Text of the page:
Edward Simon Cruz
There are some things that I know about mental health: that everyone has it, that everyone needs to take care of it, that sometimes taking care of it involves reaching out to others who can support and guide you through difficult times. And yet by trying to understand the voices in my head, I have inadvertently embarked on a journey filled with learning experiences. Some of those experiences have made me feel good and reminded me of my own worth; others have sent me into some dark places and left me thinking that I would never emerge from the pain of the moment.
I knew certain truths and realities, yet — especially in the moments when it mattered most — I refused to believe said truths and realities. Instead, I preferred to chart my own path that always left me on the edge of burning out, blowing up, or simply fizzling away.
Many of us aspire to be that person who can accomplish whatever they want, impress everyone they meet, and do it all with a smile on their face. None of us will ever truly live up to that fantastical ideal. Yet some of us try to be everything for everyone, believing that our successes will bring us to a destination defined by happiness and a sense of belonging.
Looking back, I wonder what made me want to live that way. I wonder what compelled me to throw away large portions of my childhood in favor of satisfying other people. And I wonder what caused me to feel, with growing frequency, that I was always at war with myself — and that regardless of which side I was on, I was always losing.
I think about those people who called me “smart” when I was little, doing so with good intentions without realizing that calling a kid “smart” is one of the worst things that you can do to them. That idea builds a fixed mindset, increasing the risk that people like me would view life’s inevitable adversities and slip-ups not as opportunities to grow but as marks of defeat.
I think about the ideas that society has prescribed for people like me, like the idea that men shouldn’t cry and the idea that Asian Americans are “model minorities” who excel in academics and are bound for success later in life. Even though I reject both of those ideas, and even though I have felt comfortable being vulnerable in front of others, there was always a fear that being open would make me seem weak — like I needed to bottle everything up, say that everything was fine, and get through the day even if I broke down in the end. Society had created a certain image for me, and I felt the need to live up to it.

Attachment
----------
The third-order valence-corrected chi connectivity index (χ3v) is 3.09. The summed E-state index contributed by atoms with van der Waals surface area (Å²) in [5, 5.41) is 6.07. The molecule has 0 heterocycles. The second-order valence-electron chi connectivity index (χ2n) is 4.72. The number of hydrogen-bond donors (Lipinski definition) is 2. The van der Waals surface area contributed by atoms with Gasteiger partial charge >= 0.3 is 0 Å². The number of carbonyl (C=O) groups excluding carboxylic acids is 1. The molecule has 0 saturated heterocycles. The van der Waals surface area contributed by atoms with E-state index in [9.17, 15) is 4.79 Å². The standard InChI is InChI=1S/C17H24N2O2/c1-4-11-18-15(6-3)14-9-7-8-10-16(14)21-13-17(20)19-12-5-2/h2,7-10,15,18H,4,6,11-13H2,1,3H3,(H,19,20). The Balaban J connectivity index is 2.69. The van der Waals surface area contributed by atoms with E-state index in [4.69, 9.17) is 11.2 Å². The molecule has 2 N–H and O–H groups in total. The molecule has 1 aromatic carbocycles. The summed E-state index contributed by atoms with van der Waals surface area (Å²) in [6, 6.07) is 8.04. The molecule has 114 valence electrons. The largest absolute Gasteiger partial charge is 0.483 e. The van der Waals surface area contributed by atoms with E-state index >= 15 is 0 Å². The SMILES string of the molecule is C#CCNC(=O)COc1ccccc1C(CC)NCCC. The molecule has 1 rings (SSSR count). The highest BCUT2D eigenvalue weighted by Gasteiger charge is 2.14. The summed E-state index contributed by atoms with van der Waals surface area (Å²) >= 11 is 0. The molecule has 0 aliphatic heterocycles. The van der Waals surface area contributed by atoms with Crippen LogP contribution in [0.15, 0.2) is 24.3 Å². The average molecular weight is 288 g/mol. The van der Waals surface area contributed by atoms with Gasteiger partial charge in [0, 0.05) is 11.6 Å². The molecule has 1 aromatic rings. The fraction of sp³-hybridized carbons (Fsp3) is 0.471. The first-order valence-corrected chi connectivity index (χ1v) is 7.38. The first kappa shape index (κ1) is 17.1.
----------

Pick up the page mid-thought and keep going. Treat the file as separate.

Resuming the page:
I think about my long-standing tendency to compare myself to peers. Using other people as a barometer to determine my self-worth has never helped me get where I want to be in life, but I kept doing it because I didn’t want to adopt any other way. I justified unhealthy and unhelpful habits like these by linking them to my perceived success (or lack thereof) and saying that if I dropped these habits, I would lose the motivation that drove me to try becoming something better. I would lose the motivation to try becoming everything for everyone.
For most of the last few months, I tried to bottle everything up, say that everything was fine, and get through the day even if I broke down in the end — all because I felt that happiness was the destination and any happiness on the journey was futile and unearned. This way of living was taking a toll on both my health and my conscience: I sometimes neglected to take care of myself, made decisions that I regretted, and had thoughts that I feared would consume me. Yet even when I inevitably cracked under the pressure and wondered what it would take for my situation to become less bleak, I resisted getting help, skeptical that dropping everything to focus on myself would actually help me reach the destination.
However, some close friends helped me come to a certain realization: striving for a certain destination locked me into a cycle of misery and paralysis, so I instead needed to embrace the journey as the destination. I had previously known this statement to be true, but now, I also believed it to be true. This approach to life helped me gain the confidence I needed to approach my parents and start seeing a therapist. It gave me hope that even if anxiety and depression had become part of my life, I could manage the voices in my head, live the life that I wanted to live, and find some solace in the small victories and joys of each day.
My journey is still filled with highs and lows. The lows still come at unexpected times, and the pain that comes with them is still difficult to endure. But I know that I can endure it, and I believe that I can endure it, because all of these experiences are part of the journey.
I may sometimes question whether my journey will be worth it, but I can always remember that if I try becoming something better every day, I will be able to find happiness and a sense of belonging through the journey that I take. And it won’t matter whether I become everything to everyone, because the journey has already become everything to me.
Picture Source: vangoghmuseum.nl / Van Gogh
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